This is the second of a two-part blog answering some of the most frequently asked questions we get on social media about our No Pride in Detention campaign. 


How many people in immigration detention are LGBTQI+?  

We cannot be sure of how many LGBTQI+ people are in detention, because this government does not collect or monitor the data.  

The Home Affairs Select Committee has criticised the government for not collecting data on this, as it makes it impossible to accurately identify how many LGBTQI+ people are being detained.  

What we do know is that even one LGBTQI+ person being locked up for months on end and subjected to bullying, is one too many. 

Is there anything official, or any studies, which prove that LGBTQI+ people face violence in detention centres? 

Together with Stonewall, we published No Safe Refuge in 2016. The report highlighted the systemic discrimination, abuse and harassment that LGBTQI+ people seeking asylum faced both by staff and other people detained. The findings were stark – they faced physical and verbal abuse, deteriorating mental health, inadequate medical care and discriminatory attitudes from staff.   

Earlier this year, the University of Brighton published a pilot study that found that UK detention centres continue to be very dangerous places for LGBTQI+ people, with participants reporting attacks from other detained people and inaction from staff in the face of escalating abuse. 

On top of the UK evidence, similar conclusions have been reached internationally. The International Detention Coalition published a report in June 2016 reiterating that marginalised individuals should never be placed in immigration detention. Their report found that “LGBTQI+ persons face heightened levels of harassment, discrimination, psychological abuse, physical and sexual violence by detention staff as well as other detainees. They are frequently segregated in conditions falling below those of the general detainee population and well-established international standards, or are subjected to policies of solitary confinement, which have been shown to have severe mental and physical health consequences. Almost universally, LGBTQI+ people in detention are in situations of extreme vulnerability”.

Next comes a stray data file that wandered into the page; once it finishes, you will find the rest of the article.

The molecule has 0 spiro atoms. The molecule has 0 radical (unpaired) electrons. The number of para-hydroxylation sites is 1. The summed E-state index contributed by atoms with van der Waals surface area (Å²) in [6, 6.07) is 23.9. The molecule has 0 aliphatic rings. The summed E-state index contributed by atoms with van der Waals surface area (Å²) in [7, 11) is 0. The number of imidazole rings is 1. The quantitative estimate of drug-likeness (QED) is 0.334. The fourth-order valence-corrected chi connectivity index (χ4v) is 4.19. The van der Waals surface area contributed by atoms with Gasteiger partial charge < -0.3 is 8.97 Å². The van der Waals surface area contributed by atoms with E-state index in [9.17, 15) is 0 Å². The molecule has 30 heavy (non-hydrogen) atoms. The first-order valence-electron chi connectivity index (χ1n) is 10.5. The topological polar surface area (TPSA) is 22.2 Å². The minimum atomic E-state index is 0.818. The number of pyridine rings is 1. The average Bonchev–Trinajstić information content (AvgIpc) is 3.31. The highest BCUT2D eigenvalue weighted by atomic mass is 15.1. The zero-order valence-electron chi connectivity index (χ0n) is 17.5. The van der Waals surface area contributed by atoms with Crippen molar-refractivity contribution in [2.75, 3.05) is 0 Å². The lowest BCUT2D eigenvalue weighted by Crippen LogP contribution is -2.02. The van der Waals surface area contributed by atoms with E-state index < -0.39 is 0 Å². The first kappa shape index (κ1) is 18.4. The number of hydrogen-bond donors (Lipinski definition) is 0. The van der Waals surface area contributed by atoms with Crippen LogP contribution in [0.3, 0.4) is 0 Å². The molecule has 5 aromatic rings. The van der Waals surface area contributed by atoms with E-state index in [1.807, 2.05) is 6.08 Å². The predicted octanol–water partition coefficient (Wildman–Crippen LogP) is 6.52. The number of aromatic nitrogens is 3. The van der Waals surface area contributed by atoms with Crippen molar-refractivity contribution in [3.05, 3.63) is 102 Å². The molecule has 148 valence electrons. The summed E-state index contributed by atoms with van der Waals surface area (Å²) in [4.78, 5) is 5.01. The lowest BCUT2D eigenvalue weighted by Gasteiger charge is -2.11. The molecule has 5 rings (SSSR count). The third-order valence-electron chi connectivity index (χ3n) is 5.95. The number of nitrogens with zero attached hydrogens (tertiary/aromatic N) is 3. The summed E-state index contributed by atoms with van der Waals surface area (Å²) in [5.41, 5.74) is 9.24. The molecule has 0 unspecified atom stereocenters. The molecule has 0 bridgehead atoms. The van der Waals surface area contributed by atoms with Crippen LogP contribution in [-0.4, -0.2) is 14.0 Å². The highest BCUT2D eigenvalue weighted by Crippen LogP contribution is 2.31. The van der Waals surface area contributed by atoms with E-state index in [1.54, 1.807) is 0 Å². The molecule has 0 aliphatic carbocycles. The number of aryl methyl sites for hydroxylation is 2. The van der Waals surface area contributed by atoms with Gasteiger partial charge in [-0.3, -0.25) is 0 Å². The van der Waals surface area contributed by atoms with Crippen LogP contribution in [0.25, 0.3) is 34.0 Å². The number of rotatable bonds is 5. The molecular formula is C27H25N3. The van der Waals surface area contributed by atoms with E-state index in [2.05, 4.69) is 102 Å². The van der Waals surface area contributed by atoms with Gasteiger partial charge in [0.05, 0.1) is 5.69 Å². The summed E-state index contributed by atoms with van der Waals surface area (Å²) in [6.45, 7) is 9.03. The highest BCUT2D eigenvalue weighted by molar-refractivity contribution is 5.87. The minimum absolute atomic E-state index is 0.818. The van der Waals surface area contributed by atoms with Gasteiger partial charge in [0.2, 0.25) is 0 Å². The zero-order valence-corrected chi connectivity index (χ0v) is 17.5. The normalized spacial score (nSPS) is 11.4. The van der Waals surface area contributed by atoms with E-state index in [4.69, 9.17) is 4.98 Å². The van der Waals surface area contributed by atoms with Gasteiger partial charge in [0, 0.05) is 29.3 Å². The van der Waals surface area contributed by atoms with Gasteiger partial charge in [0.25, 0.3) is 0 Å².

And in its detention guidelines, the UNHCR (the UN agency responsible for monitoring and protecting refugees) warns that measures must be taken to avoid exposing LGBTQI+ people to the risk of violence or abuse in detention. Where their safety cannot be ensured, alternatives to detention must be considered. The guidelines suggest that LGBTQI+ people should never be kept in isolation or confinement, that all detention staff should be aware and trained in issues relating to LGBTQI+ people, and that LGBTQI+ people should have access to appropriate healthcare and counselling.  


What would a victory look like for you and your campaign? 

A win would mean lesbian, gay, bisexual and queer people are included in the Adults at Risk Policy. We also need to see improvements to that policy, to ensure that those at risk of harm are correctly identified and excluded from detention.  

Ending the detention of LGBTQI+ people who are fleeing persecution in their home countries would help keep them safer in the UK. No-one should be locked away as punishment for seeking safety. Supporting people in the community would give LGBTQI+ people the chance to live with dignity and to be open about who they are while they pursue permission to stay in the UK. It would give them a better chance to gather evidence and find appropriate legal representation for their claims.  

We also want the government to set a time limit of 28 days on all detention, to limit the harms that it is causing to everyone affected – not just the LGBTQI+ community.  

These wins would be the start of a much-needed overhaul of the UK’s asylum and detention system. We hope it would lead on to meaningful investment in alternatives to detention, declining numbers being detained, and ultimately the end of the use of immigration detention in the UK.  

Was this blog helpful? If so, you can read the first part of the blog.  And if you want to take action, you can ask your MP to oppose LGBTQI+ detention.